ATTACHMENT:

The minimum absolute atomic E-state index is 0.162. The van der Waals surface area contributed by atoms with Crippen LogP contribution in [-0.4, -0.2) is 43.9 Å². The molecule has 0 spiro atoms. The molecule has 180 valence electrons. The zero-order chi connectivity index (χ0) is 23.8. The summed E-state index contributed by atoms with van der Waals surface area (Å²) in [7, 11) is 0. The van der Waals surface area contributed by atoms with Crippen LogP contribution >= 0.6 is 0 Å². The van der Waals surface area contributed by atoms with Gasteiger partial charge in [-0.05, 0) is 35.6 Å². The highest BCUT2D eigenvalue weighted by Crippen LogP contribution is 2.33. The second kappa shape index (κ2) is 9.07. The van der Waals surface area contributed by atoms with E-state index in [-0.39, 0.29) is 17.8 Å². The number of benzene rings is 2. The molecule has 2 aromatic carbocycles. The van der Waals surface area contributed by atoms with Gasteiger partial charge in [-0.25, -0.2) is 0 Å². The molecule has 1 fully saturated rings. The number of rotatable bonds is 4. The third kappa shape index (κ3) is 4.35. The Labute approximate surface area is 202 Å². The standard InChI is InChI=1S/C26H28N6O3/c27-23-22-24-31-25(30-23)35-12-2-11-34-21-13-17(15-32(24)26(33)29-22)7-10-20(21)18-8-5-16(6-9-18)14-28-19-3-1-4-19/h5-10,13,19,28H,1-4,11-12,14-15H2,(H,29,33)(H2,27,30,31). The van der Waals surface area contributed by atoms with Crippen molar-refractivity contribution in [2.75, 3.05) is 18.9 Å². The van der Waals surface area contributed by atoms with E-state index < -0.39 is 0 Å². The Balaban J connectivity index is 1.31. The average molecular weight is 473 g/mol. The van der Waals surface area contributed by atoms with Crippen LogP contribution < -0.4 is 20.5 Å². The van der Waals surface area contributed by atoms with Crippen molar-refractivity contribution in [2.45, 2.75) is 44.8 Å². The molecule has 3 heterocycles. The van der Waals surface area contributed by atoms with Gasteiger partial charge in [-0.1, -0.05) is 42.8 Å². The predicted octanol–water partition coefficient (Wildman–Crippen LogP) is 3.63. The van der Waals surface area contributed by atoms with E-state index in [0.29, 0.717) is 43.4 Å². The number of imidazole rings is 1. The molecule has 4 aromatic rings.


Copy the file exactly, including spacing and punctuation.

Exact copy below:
The minimum absolute atomic E-state index is 0.162. The van der Waals surface area contributed by atoms with Crippen LogP contribution in [-0.4, -0.2) is 43.9 Å². The molecule has 0 spiro atoms. The molecule has 180 valence electrons. The zero-order chi connectivity index (χ0) is 23.8. The summed E-state index contributed by atoms with van der Waals surface area (Å²) in [7, 11) is 0. The van der Waals surface area contributed by atoms with Crippen LogP contribution >= 0.6 is 0 Å². The van der Waals surface area contributed by atoms with Gasteiger partial charge in [-0.05, 0) is 35.6 Å². The highest BCUT2D eigenvalue weighted by Crippen LogP contribution is 2.33. The second kappa shape index (κ2) is 9.07. The van der Waals surface area contributed by atoms with E-state index in [-0.39, 0.29) is 17.8 Å². The number of benzene rings is 2. The molecule has 2 aromatic carbocycles. The van der Waals surface area contributed by atoms with Gasteiger partial charge in [-0.25, -0.2) is 0 Å². The molecule has 1 fully saturated rings. The number of rotatable bonds is 4. The third kappa shape index (κ3) is 4.35. The Labute approximate surface area is 202 Å². The standard InChI is InChI=1S/C26H28N6O3/c27-23-22-24-31-25(30-23)35-12-2-11-34-21-13-17(15-32(24)26(33)29-22)7-10-20(21)18-8-5-16(6-9-18)14-28-19-3-1-4-19/h5-10,13,19,28H,1-4,11-12,14-15H2,(H,29,33)(H2,27,30,31). The van der Waals surface area contributed by atoms with Crippen molar-refractivity contribution in [2.75, 3.05) is 18.9 Å². The van der Waals surface area contributed by atoms with E-state index < -0.39 is 0 Å². The Balaban J connectivity index is 1.31. The average molecular weight is 473 g/mol. The van der Waals surface area contributed by atoms with Crippen LogP contribution < -0.4 is 20.5 Å². The van der Waals surface area contributed by atoms with Crippen molar-refractivity contribution in [2.45, 2.75) is 44.8 Å². The molecule has 3 heterocycles. The van der Waals surface area contributed by atoms with Gasteiger partial charge in [-0.1, -0.05) is 42.8 Å². The predicted octanol–water partition coefficient (Wildman–Crippen LogP) is 3.63. The van der Waals surface area contributed by atoms with E-state index in [0.29, 0.717) is 43.4 Å². The number of imidazole rings is 1. The molecule has 4 aromatic rings.